William F. Buckley
At lunch with an urbane former publisher, now distinguished professor, the new tax plan of President Bush came up for discussion, and I remarked that the class warriors would be in full cry. My resourceful friend said, Hey, where do you get off charging class warfare when all some people want is simply to criticize a proposed tax bill?

Waal, I said, what you do is watch the rhetoric. See how they say it; what are their formulations. Are the critics simply saying: This proposed tax reform is a bad idea, or are they saying, "Here we go, mulcting the poor in order to make the rich richer" -- that kind of thing?

I proffered as an example of the political mind-tilt, even of professionals who think themselves entirely neutral on such questions, that morning's obituary in The New York Times on Roy Jenkins, the British scholar/politician. Toward the end of a full account of Lord Jenkins' life, the reporter wrote, "After four years in Brussels, Mr. Jenkins returned home in 1981 to find British politics polarized between an unelectable Labor Party controlled by the hard left and an ultra-right Conservative government dominated by Mrs. Thatcher." The left in Great Britain becomes, under the kindly editorial nurture of The New York Times, merely the "hard" left. The right -- the "ultra-right."

That same day, The Wall Street Journal commented in an editorial about the end of the so-called "luxury tax," which beginning in 1991 was designed to impose surcharges on high-priced goods -- a 10 percent surcharge on cars valued above $30,000, on boats valued above $100,000, and on jewelry and furs above $10,000. Upon passage of the bill, "Democrats like Ted Kennedy and then-Senate Majority Leader George Mitchell crowed publicly about how the rich would finally be paying their fair share."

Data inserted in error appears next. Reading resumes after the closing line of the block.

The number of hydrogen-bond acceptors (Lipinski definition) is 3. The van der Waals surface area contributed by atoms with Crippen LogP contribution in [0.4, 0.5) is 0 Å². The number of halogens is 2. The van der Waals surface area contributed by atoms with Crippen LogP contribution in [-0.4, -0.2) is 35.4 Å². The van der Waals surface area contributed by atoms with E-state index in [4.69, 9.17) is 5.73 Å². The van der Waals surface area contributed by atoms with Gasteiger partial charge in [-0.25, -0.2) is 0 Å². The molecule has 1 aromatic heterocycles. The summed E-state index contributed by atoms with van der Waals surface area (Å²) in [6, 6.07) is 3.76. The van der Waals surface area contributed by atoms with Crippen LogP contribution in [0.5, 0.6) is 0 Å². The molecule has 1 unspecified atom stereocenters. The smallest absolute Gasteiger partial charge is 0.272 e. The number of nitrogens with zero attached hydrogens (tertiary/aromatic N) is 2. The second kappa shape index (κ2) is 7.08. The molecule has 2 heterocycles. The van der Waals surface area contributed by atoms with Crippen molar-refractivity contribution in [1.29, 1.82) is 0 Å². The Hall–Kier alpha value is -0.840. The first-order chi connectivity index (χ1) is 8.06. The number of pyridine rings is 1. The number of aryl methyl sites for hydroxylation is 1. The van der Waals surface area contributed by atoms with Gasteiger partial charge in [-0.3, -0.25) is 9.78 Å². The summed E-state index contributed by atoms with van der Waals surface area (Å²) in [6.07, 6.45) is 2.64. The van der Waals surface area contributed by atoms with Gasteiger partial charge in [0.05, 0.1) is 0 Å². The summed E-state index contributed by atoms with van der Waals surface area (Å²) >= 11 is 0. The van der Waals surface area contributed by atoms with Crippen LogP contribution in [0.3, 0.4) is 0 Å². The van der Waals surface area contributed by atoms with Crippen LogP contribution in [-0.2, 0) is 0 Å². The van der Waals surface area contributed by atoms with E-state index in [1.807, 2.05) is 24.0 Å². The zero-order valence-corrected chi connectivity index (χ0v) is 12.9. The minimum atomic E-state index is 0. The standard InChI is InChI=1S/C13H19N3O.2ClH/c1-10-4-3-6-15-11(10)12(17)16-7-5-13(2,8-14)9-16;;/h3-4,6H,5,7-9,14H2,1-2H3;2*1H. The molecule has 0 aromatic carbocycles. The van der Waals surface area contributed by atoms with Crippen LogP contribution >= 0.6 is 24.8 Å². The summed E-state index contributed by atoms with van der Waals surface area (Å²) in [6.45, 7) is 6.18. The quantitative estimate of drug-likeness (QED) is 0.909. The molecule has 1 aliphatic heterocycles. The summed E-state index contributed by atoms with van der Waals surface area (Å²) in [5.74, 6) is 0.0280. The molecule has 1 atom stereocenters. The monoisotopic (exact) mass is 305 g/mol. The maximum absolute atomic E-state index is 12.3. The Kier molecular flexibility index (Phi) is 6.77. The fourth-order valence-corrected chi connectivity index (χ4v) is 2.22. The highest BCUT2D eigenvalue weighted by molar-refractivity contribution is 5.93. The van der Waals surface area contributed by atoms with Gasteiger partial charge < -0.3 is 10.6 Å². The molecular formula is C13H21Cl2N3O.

What happened was supply-side, three-star fare. Boat sales dropped 77 percent, the new tax brought in $97 million less than projected, and boat builders laid off 25,000 workers. Blushing with embarrassment, ultra-hard class warriors noticed they'd badly missed their mark. Mitchell and Kennedy, in whose states most boats are built, acquiesced discreetly in rescinding the tax, which survived only for luxury cars -- and that ended on midnight last New Year's.


William F. Buckley

William F. Buckley, Jr. is editor-at-large of National Review, the prolific author of Miles Gone By: A Literary Autobiography.

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